Training Tip Tuesday – Technique
Today’s training tip is all about technique, and what you can do to be as efficient and least likely to injure yourself as possible. As with strength, good (or poor) technique can make or break a race, and can make an ultra distance event feel so much easier if you get it right. It’s on the list of tips early because as with strength, it takes a bit of time and effort, and isn’t an overnight fix!
So what does good technique look like, and how can you practice it?
The essentials of good technique are:
- Tall, upright posture
- Stable, controlled pelvis
- Forward-backward arm drive
- Pushing off a straight back leg
- Foot landing underneath your centre of gravity, not out in front
So, how do you know if you are doing it, and how do you make a change?
The easiest way to see how you are moving is to get someone to video you – especially at the end of a run when you are a bit tired and therefore more likely to be showing any poor technique. If you can see yourself excessively leaning forward, twisting from side to side, running like you’re sitting, or anything else that makes you think you wouldn’t want that to be your race photo moment then take action!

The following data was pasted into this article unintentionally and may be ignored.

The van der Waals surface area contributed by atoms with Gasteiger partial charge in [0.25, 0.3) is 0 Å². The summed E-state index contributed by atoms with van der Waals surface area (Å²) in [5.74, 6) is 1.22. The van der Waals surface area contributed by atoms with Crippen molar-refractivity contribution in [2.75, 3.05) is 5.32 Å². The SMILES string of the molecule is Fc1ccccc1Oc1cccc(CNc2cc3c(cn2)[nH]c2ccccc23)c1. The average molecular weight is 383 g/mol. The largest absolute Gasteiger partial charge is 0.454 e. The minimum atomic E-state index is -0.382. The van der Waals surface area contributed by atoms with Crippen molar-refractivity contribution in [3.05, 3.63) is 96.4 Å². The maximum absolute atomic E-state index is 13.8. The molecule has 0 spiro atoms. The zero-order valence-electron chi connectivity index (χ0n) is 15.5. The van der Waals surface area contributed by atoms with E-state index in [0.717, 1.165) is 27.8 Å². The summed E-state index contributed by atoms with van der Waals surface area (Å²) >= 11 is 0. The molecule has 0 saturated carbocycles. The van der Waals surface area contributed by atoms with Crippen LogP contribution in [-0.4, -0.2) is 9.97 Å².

There are some really simple drills you can do to practice good technique, strengthen the muscles that are giving up first which cause you to slip into poor movement patterns, and make yourself more aware of how you are moving:
- High knees – thigh should come up parallel to the floor, with your knee bent to 90 degrees so your foot is under it (not tucked under your bum).
- Bum kicks – kick your heel up towards your bum, aiming to keep your knee in front of you as if your foot is sliding up and down a rail on the opposite leg.
- Straight leg kicks – flick your foot out in front of you, then power back so your foot lands underneath you like you are slightly angry with the floor. Keep your knee straight so the movement comes from your hip.
You can start all of these at a walk if they are completely new to you, and break into a faster cadence when you feel ready. As you do them think about the ‘essentials of good technique’ bullet points at the top. If there is one point you can see you need to work on then concentrate on that, e.g. staying tall. You don’t need to think about everything at once! Introduce drills a little bit at a time as part of your warm up, once or twice a week and see what works for you.